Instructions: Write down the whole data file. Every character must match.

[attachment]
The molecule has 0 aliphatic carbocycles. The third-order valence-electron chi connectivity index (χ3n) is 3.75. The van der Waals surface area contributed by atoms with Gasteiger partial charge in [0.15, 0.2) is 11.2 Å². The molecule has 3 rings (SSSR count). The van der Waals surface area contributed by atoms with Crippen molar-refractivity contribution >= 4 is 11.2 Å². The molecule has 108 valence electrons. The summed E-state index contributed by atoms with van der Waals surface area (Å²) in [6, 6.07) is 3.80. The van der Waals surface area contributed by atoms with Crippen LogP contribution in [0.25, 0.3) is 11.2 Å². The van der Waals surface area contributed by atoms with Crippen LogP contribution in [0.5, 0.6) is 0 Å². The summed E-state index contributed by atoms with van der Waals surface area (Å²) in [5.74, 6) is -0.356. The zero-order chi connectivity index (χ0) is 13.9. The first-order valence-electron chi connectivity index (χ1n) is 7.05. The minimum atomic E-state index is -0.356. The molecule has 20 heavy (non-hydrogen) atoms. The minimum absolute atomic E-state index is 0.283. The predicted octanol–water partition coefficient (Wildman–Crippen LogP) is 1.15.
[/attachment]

The molecule has 0 aliphatic carbocycles. The third-order valence-electron chi connectivity index (χ3n) is 3.75. The van der Waals surface area contributed by atoms with Gasteiger partial charge in [0.15, 0.2) is 11.2 Å². The molecule has 3 rings (SSSR count). The van der Waals surface area contributed by atoms with Crippen molar-refractivity contribution >= 4 is 11.2 Å². The molecule has 108 valence electrons. The summed E-state index contributed by atoms with van der Waals surface area (Å²) in [6, 6.07) is 3.80. The van der Waals surface area contributed by atoms with Crippen LogP contribution in [0.25, 0.3) is 11.2 Å². The van der Waals surface area contributed by atoms with Crippen LogP contribution in [0.5, 0.6) is 0 Å². The summed E-state index contributed by atoms with van der Waals surface area (Å²) in [5.74, 6) is -0.356. The zero-order chi connectivity index (χ0) is 13.9. The first-order valence-electron chi connectivity index (χ1n) is 7.05. The minimum atomic E-state index is -0.356. The molecule has 20 heavy (non-hydrogen) atoms. The minimum absolute atomic E-state index is 0.283. The predicted octanol–water partition coefficient (Wildman–Crippen LogP) is 1.15.